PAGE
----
Briefing: Coronavirus and Business Insurance

5 March 2020

Following discussions with clients about coronavirus and acknowledging growing concern regarding how the spread of the virus might affect their businesses, we decided to put together a coronavirus guide from a business insurance perspective. Below you will find information on what kind of protection particular business insurance programmes may offer against losses arising from coronavirus. 

Introduction

Despite stringent containment and quarantine measures, coronavirus (COVID-19), continues to spread across the world with 87 recorded cases in the UK at the time of writing. Whilst the death toll within China is still relatively low, with 3,000 fatalities to date, this epidemic is already far in excess of the SARS outbreak of 2003.

Leaving aside coronavirus' human cost, the economic impact is significant, with major brands including Starbucks, Ikea and Apple, closing stores throughout China and manufacturing in Wuhan remains at a standstill. Globally, the economic impact is growing, with disruption to supply chains, a drop in consumer demand and sectors such as travel and energy experiencing significant downturns as a result of the virus.

Many businesses are now trying to understand how their business insurance programmes may, or may not, provide protection in the event that they are affected by this outbreak.

At the outset, it is important to note that every policy wording will respond differently to different scenarios and it is impossible to provide a comprehensive response for every eventuality. Specific advice on the basis of your own policy wording should be sought in all circumstances.

This note considers potential policy response to policies that are written in the UK and are subject to UK Law only.

How is policy cover triggered?

In a property damage or business interruption policy, damage caused by an insured peril at an insured business location is typically the trigger for cover to operate.

Straight away, this means that policies written on a specified perils basis are very unlikely to provide any cover at all as disease (contamination) is not an insured peril.

Policies written on a Commercial All Risks basis are realistically the only ones likely to offer any kind of cover.

What does English Law class as "damage"?

Under English law, any adverse physical change to property which impairs its use or value can count as damage. The change need not be visible or permanent.

If premises are confirmed (as opposed to suspected) to be contaminated by the presence of coronavirus on surfaces, such that they require decontamination before the premises can be re-occupied, this is likely to be regarded as damage by an English Court.

However, the fear of future possible damage will not be sufficient.

This is likely to mean that if your premises are confirmed as being contaminated by Coronavirus then policy cover for damage may operate to cover the costs of decontamination.

Business Interruption (BI)

Once damage can be established then it is possible that BI losses (loss of profits) resulting from that particular damage could be covered.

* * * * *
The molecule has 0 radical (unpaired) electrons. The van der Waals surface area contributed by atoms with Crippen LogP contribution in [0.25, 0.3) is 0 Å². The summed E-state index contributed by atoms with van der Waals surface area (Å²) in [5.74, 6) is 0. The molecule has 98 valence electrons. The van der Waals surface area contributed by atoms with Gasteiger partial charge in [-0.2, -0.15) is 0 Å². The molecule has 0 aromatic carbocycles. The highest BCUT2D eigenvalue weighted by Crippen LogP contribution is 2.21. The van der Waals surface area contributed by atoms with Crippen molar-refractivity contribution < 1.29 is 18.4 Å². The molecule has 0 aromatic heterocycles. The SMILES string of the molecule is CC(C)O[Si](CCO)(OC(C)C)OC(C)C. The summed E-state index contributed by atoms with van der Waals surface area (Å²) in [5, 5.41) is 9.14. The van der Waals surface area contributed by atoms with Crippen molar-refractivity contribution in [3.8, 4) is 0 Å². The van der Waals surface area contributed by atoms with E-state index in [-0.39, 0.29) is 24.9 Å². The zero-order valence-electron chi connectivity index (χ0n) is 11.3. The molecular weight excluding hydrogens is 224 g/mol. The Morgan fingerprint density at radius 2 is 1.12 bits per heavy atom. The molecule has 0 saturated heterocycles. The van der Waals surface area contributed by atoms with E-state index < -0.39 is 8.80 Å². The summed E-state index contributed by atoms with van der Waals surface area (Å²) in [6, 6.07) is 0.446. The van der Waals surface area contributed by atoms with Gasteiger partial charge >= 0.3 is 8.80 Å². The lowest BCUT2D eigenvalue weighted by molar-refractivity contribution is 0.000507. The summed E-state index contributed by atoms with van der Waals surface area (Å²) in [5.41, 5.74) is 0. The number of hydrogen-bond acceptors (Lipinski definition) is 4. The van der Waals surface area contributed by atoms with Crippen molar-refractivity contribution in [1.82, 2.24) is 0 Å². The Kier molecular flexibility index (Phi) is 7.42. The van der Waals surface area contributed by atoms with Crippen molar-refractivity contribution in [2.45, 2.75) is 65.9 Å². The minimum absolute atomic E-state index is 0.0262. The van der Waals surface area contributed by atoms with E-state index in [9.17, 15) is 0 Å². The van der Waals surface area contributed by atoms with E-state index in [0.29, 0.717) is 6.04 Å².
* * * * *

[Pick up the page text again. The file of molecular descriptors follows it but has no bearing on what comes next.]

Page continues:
So, in the scenario above, loss of profits resulting from the premises being shut down whilst they were being decontaminated, may also be covered.

Some policies may have supply chain extensions that will almost always require triggering damage at the third party premises of a type that would have been covered by your own policy. This means that if your policy is written on a specified perils basis, then cover under your supply chain extensions is unlikely to trigger as there is no cover under your own policy.

What happens if there is no “damage” at my premises?

If no damage can be identified either at the insured premises or those of any customer / supplier covered by a supply chain extension, then the only other potential source of cover would be under a Notifiable Disease or Denial of Access extension.

These clauses are not widespread and are generally tightly worded (and are by no means standardised) and have relatively low sub-limits and/or waiting periods which restrict the scope of cover.

Notifiable Disease – The UK government classified Coronavirus as a notifiable disease on 4 March 2020.

Most policy wordings contain a specific list of notifiable diseases that are covered.  

Even though Coronavirus is now notifiable, It should be noted that insurers are under no legal obligation to add it to their list of notifiable diseases under their policy wording, and therefore are not legally liable to provide cover if you have the extension under your policy.

It is also true to say that any losses incurred prior to Coronavirus being classed as a notifiable disease are not covered.

Denial of Access – This cover relates to the inability of a business to operate due to you being unable to access your premises following loss or damage within the vicinity of your own premises. The definition of vicinity will vary under different policies.

Other potential coverage issues - policy exclusions.

Typical policy exclusions of particular relevance to coronavirus claims include losses arising from contamination (particularly if the exclusion refers to harmful pathogens) and communicable diseases.  In the event your policy includes such exclusions it is highly unlikely that you will have cover.

In conclusion:

This situation is developing on a regular basis and is clearly of increasing concern to all businesses and we will keep you updated as circumstances change.

It is clear that every situation, policy wording and claims scenario will be different for each client and we will happily discuss your particular circumstances whenever your need arises. We are hopeful that insurers will bring more clarity to their response in the coming days and weeks.

In the meantime, we are here to help so please don’t hesitate to contact us.

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